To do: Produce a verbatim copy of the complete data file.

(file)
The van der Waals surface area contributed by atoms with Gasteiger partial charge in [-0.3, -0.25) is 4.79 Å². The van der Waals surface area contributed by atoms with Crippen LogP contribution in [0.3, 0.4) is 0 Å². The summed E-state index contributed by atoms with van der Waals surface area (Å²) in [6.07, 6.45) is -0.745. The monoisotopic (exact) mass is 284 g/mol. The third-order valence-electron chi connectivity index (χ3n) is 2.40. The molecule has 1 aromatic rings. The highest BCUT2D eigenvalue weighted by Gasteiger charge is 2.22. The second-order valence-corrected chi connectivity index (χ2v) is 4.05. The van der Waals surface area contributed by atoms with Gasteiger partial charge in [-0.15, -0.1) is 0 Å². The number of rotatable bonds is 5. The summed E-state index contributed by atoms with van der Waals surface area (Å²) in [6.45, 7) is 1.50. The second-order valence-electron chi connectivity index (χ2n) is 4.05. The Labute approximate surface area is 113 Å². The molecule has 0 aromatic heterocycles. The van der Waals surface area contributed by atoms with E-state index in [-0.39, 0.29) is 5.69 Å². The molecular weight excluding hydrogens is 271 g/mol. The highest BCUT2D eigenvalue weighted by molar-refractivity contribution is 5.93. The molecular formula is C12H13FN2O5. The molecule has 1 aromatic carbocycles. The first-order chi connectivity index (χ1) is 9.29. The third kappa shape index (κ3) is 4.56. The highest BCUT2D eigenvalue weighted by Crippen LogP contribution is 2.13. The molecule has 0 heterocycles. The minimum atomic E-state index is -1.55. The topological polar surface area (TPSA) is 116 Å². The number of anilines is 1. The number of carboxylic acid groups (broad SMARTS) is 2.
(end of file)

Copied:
The van der Waals surface area contributed by atoms with Gasteiger partial charge in [-0.3, -0.25) is 4.79 Å². The van der Waals surface area contributed by atoms with Crippen LogP contribution in [0.3, 0.4) is 0 Å². The summed E-state index contributed by atoms with van der Waals surface area (Å²) in [6.07, 6.45) is -0.745. The monoisotopic (exact) mass is 284 g/mol. The third-order valence-electron chi connectivity index (χ3n) is 2.40. The molecule has 1 aromatic rings. The highest BCUT2D eigenvalue weighted by Gasteiger charge is 2.22. The second-order valence-corrected chi connectivity index (χ2v) is 4.05. The van der Waals surface area contributed by atoms with Gasteiger partial charge in [-0.15, -0.1) is 0 Å². The number of rotatable bonds is 5. The summed E-state index contributed by atoms with van der Waals surface area (Å²) in [6.45, 7) is 1.50. The second-order valence-electron chi connectivity index (χ2n) is 4.05. The Labute approximate surface area is 113 Å². The molecule has 0 aromatic heterocycles. The van der Waals surface area contributed by atoms with E-state index in [-0.39, 0.29) is 5.69 Å². The molecular weight excluding hydrogens is 271 g/mol. The highest BCUT2D eigenvalue weighted by molar-refractivity contribution is 5.93. The molecular formula is C12H13FN2O5. The molecule has 1 aromatic carbocycles. The first-order chi connectivity index (χ1) is 9.29. The third kappa shape index (κ3) is 4.56. The highest BCUT2D eigenvalue weighted by Crippen LogP contribution is 2.13. The molecule has 0 heterocycles. The minimum atomic E-state index is -1.55. The topological polar surface area (TPSA) is 116 Å². The number of anilines is 1. The number of carboxylic acid groups (broad SMARTS) is 2.